Third, ANC leaders often made clear their criticisms of Canadian policy. During a visit to Canada in 1986, for example, Desmond Tutu suggested that Canadian government efforts to combat apartheid have “room for considerable improvement.” Joe Clark was booed and shouted down at a benefit dinner in Toronto in Tutu’s honour when he stated that the government wanted to use its business and diplomatic influence with Pretoria “before we cut it off.” At the dinner, Tutu himself made a sharp distinction between the Canadian government and its people, and called upon ordinary Canadians “to create a climate that will dissuade the Government from dealing with the South African regime.” Similarly, on a cross-country tour of Canada in March 1990, Anglican priest and exiled ANC member Michael Lapsley stated that “Canada’s diplomatic position is excellent but there’s no teeth to it.” He noted that Canadian trade was increasing at a time when it needed to halt. And he called upon Canada to “follow the lead of countries such as Sweden and Denmark and begin funding [the ANC].” (Not incidentally, a month after returning to his home in Harare, Lapsley was the target of a letter bomb sent by agents of the apartheid regime, and was lucky to only have lost his hands and an eye in the explosion.) In short, on countless occasions, ANC representatives commented on the weakness of Canadian governmental policy on apartheid, and the absence of support for the ANC as the legitimate representative of the vast majority of the South African population. Cherry-picking a few generous remarks made by Mandela about Mulroney hardly negates the general awareness of the ANC and its supporters that Canada’s government was no real friend of the anti-apartheid struggle.
At the end of the day, what seems indisputable is the fact that Canada under Mulroney followed the path of its predecessors, and did everything in its power to prioritize business interests and relations with Britain and the United States, over serious efforts to dismantle apartheid. Mulroney’s goal, like that of South African businessman Zac de Beer (of the Anglo American Corp. mining conglomerate) was to find a way to reform South Africa without threatening private profits. As de Beer once said: “We dare not allow the baby of free enterprise to be thrown out with the bathwater of apartheid.” Rhetoric in the meetings of the Commonwealth and United Nations, and in the pages of Canadian newspapers, was on occasion lofty, but fooled neither the ANC, nor Churches and other social justice groups with even a smattering of knowledge about the issues. Notwithstanding his recent eulogy in the Toronto Star – with its generous assessment of Mulroney and Mandela’s regard for him – it didn’t fool Stephen Lewis either. Lewis had been Canada’s Ambassador to the UN between 1984 and 1988, and appears to have taken seriously Mulroney’s pledge to impose “total sanctions” in 1985, observing at one point that “You don’t bring a government to its senses by strengthening [it].” Mulroney replaced Lewis with the more pliable Yves Fortier in September 1988, and by 1989, Lewis was harshly criticizing the government that had appointed him, for failing to live up to its UN pledge. In fact, the Globe and Mail quoted Lewis as concluding that “Canada has washed its hands of the leadership on South Africa.”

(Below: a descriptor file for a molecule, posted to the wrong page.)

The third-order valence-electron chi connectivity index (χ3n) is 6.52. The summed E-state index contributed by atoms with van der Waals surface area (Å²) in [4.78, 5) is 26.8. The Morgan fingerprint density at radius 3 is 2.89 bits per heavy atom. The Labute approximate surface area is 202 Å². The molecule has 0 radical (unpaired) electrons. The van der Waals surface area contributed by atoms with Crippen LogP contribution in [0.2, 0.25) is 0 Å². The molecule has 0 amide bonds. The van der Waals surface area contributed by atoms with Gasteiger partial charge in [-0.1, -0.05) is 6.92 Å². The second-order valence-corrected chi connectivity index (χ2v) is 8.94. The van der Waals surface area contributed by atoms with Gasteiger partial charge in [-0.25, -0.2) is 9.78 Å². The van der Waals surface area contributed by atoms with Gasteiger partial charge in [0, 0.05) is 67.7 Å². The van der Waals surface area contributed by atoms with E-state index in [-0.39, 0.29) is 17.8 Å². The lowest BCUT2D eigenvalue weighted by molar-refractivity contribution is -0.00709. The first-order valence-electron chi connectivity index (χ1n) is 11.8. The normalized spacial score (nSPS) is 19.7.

In conclusion, it seems clear that Mandela’s history with the African National Congress, his 27-year-long imprisonment for resisting white supremacy, his charisma, and his ability to exude both a mixture of liberal humanist principles and – at least in the early days – a discourse of socialist national liberation, had inspired a diverse array of grassroots (primarily church, labour, and left) anti-racist and anti-apartheid activists the world over. But these traits are presumably not what attracted a gaggle of right-wing politicians – many of whom had been staunch opponents of Mandela and the ANC in the 1980s – to Mandela’s funeral, like some kind of modern day “road to Damascus” conversion. What ought we to make of Mandela’s state funeral? It was hardly a gathering of grassroots, anti-colonial, human rights activists, let alone revolutionaries. It was attended by upwards of 100,000 people, one hundred heads of state, and countless other dignitaries and celebrities. From the United States came Obama, George W. Bush, Clinton, and Jimmy Carter, along with 26 members of Congress. From Britain came David Cameron, Tony Blair, John Major, and Gordon Brown, along with Ed Miliband and Prince Charles. Celebrities from Bono to Oprah Winfrey also made the pilgrimage. About the only reactionary not present was Israeli Prime Minister Benjamin Netanyahu, perhaps because even he had enough prudence or self-awareness to realize the optics would be terrible. Would it not be the height of chutzpah to attend Mandela’s funeral while presiding over another country predicated on ethnic supremacy, separation, dispossession, checkpoints, pass laws, detentions without trial, routine human rights violations and state terror, and presiding over a state which has also, like apartheid South Africa, invaded and destabilized multiple “front-line” nations in the region?